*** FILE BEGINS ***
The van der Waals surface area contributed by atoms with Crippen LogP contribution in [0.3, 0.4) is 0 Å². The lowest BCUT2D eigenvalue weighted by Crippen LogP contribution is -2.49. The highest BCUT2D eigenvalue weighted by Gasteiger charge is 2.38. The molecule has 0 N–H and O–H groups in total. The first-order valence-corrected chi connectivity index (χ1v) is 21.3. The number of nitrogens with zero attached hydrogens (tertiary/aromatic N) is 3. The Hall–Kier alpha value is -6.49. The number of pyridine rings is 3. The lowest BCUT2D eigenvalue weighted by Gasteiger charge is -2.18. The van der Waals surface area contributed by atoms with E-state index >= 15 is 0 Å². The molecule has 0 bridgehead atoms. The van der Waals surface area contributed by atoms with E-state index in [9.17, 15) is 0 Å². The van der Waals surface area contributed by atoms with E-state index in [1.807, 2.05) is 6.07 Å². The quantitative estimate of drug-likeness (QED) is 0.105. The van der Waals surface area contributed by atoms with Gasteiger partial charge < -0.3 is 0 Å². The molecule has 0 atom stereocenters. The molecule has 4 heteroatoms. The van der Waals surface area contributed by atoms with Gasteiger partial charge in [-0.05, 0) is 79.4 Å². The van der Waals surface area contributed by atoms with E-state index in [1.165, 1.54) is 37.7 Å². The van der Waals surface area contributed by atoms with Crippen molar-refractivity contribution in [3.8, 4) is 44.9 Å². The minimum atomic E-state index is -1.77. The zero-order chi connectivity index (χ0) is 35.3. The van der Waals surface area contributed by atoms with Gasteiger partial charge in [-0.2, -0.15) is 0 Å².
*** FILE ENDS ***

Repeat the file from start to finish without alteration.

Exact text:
The van der Waals surface area contributed by atoms with Crippen LogP contribution in [0.3, 0.4) is 0 Å². The lowest BCUT2D eigenvalue weighted by Crippen LogP contribution is -2.49. The highest BCUT2D eigenvalue weighted by Gasteiger charge is 2.38. The molecule has 0 N–H and O–H groups in total. The first-order valence-corrected chi connectivity index (χ1v) is 21.3. The number of nitrogens with zero attached hydrogens (tertiary/aromatic N) is 3. The Hall–Kier alpha value is -6.49. The number of pyridine rings is 3. The lowest BCUT2D eigenvalue weighted by Gasteiger charge is -2.18. The van der Waals surface area contributed by atoms with E-state index >= 15 is 0 Å². The molecule has 0 bridgehead atoms. The van der Waals surface area contributed by atoms with E-state index in [9.17, 15) is 0 Å². The van der Waals surface area contributed by atoms with E-state index in [1.807, 2.05) is 6.07 Å². The quantitative estimate of drug-likeness (QED) is 0.105. The van der Waals surface area contributed by atoms with Gasteiger partial charge < -0.3 is 0 Å². The molecule has 0 atom stereocenters. The molecule has 4 heteroatoms. The van der Waals surface area contributed by atoms with Gasteiger partial charge in [-0.05, 0) is 79.4 Å². The van der Waals surface area contributed by atoms with E-state index in [1.165, 1.54) is 37.7 Å². The van der Waals surface area contributed by atoms with Crippen molar-refractivity contribution in [3.8, 4) is 44.9 Å². The minimum atomic E-state index is -1.77. The zero-order chi connectivity index (χ0) is 35.3. The van der Waals surface area contributed by atoms with Gasteiger partial charge in [-0.2, -0.15) is 0 Å².